Silla and Persia | Ala Talebian (ITP 2017)

Written by Ala Talebian, ITP fellow 2017, Iran

Last Sunday I got the chance to visit the Silla and Persia: A Common Memory exhibition at the National Museum of Iran during its last days. For me it was especially interesting because I didn’t know much about the Kingdom of Silla. Silla (57 BCE-935 BC) was one of major ancient kingdoms of Korea. They used to build massive tombs for their kings and during 4th to 6th centuries CE, those tombs were built in Gyeongju, the capital of Silla. Researchers found many artifacts in the tombs that indicate they were from lands far west, such as Persia, as well as eastern lands. It’s presumed it was through the Silk Road that the culture of Persia was introduced to Korea. Therefore Korea and Iran share a long history and this history is the main reason for having the exhibition in Tehran.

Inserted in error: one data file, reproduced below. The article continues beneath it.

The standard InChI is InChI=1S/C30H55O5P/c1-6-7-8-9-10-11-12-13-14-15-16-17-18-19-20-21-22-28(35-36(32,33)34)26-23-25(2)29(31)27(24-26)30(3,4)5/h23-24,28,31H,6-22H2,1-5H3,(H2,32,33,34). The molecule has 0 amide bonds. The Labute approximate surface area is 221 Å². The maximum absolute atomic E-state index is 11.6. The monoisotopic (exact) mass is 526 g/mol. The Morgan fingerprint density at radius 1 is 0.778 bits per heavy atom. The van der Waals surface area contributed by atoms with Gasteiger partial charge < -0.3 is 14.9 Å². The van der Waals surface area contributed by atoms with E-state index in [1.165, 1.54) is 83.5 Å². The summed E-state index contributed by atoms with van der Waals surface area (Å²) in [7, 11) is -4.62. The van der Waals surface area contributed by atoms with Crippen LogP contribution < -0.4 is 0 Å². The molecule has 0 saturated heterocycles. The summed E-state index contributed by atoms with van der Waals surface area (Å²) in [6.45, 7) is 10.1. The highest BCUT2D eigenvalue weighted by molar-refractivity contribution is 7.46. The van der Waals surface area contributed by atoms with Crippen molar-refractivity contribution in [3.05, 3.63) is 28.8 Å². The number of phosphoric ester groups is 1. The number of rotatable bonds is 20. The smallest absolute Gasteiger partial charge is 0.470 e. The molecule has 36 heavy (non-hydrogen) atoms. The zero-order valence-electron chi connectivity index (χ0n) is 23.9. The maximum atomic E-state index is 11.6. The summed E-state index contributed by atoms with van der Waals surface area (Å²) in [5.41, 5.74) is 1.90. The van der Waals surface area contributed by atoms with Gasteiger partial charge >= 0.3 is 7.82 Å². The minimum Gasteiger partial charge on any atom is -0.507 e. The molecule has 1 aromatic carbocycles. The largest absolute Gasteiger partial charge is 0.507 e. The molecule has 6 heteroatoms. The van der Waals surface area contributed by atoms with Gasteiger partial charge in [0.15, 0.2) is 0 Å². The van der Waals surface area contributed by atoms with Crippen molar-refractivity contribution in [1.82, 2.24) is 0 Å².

Gyeongju city and burial mounds

The first gallery focuses on the many golden ornaments that have been discovered in the wooden chamber tombs. The gold burial goods found in royal tombs reveal the special regard that the people of Silla had for gold. It is indicated in historical literature that Silla held a longstanding reputation as a “nation of gold” both inside and outside the Kingdom.

Sheets of gold were connected to make a belt ornament. This belt is assumed to have been connected to the costume of the northern nomadic tribes.

The second gallery emphasises the life of Silla’s people. It shows many jars, decorated potteries and amazing figurines. These figurines demonstrate that the people of Silla were open-minded, outgoing and enjoyed singing and dancing.

The last gallery talks about the relationship between Silla and Persia.  What interested me the most was a stone pillar which was one of the four pillars of a square-shaped grave. A person and a lion are carved on the outward sides. The man has large eyes, a long nose, leather boots and holds a stick assumed to be for Chogan (Polo). This figure is very likely to represent a Persian.